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A 47-year-old insulin-dependent type II diabetic man attends A+E with a 5-day history of right gradual-onset scrotal pain and swelling. He is apyrexial but tachycardic at 117 bpm and his blood pressure is 110/65 mmHg. On examination the right hemiscrotum is extremely swollen and approaching three times the size of the contralateral side. Most of the skin is indurated and erythematous, but there is an area 2 cm in diameter which is necrotic and on applying pressure, there is a ‘crackling’ sensation.
1. What is the likely diagnosis?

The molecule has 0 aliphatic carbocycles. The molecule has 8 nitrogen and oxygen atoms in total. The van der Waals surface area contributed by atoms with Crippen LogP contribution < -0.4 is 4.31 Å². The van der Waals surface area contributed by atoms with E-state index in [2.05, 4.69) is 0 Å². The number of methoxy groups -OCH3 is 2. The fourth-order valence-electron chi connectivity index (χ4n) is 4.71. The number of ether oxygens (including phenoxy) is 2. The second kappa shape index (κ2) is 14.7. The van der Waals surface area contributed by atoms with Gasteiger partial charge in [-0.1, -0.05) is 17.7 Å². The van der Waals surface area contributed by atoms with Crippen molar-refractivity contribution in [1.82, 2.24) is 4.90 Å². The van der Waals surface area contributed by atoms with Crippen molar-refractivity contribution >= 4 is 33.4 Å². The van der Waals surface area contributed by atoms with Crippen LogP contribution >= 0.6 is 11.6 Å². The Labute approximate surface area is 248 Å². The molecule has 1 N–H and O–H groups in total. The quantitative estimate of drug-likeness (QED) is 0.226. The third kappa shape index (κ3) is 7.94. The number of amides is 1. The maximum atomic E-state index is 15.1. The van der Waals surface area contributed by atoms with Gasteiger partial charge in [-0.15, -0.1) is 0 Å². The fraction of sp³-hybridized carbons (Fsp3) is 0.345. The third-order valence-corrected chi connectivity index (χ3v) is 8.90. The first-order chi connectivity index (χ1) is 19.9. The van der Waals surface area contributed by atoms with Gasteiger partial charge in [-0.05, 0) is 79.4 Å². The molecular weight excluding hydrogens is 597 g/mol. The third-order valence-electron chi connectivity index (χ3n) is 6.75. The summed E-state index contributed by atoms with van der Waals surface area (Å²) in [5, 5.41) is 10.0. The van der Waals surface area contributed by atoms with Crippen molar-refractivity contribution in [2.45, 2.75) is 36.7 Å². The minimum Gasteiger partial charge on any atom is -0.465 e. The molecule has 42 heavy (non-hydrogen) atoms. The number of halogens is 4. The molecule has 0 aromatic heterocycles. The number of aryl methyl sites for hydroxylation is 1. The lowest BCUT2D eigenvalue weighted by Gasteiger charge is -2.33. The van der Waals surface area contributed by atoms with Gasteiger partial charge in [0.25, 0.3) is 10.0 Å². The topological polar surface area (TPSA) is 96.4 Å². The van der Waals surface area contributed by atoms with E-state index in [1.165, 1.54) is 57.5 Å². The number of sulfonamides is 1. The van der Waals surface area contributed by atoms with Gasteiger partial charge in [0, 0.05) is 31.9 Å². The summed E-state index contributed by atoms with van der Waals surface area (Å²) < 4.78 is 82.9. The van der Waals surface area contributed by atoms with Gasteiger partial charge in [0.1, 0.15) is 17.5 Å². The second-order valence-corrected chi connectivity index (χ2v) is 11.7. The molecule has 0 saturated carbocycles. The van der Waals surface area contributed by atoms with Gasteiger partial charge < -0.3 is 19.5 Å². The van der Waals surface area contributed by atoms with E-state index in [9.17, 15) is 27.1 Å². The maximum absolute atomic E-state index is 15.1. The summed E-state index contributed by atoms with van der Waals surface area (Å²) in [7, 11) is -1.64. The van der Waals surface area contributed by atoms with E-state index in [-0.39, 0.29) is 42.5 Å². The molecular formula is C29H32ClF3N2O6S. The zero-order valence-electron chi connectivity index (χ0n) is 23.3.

Fournier’s gangrene (necrotic fasciitis of the perineum).
2. What features in this history are concerning?
3. What key risk factor for this condition does this patient have?
4. The patient’s GP thinks that he has suffered a testicular torsion. Is the GP correct?
No. Untreated testicular torsion can result in Fournier’s gangrene, but the onset of pain would have been sudden.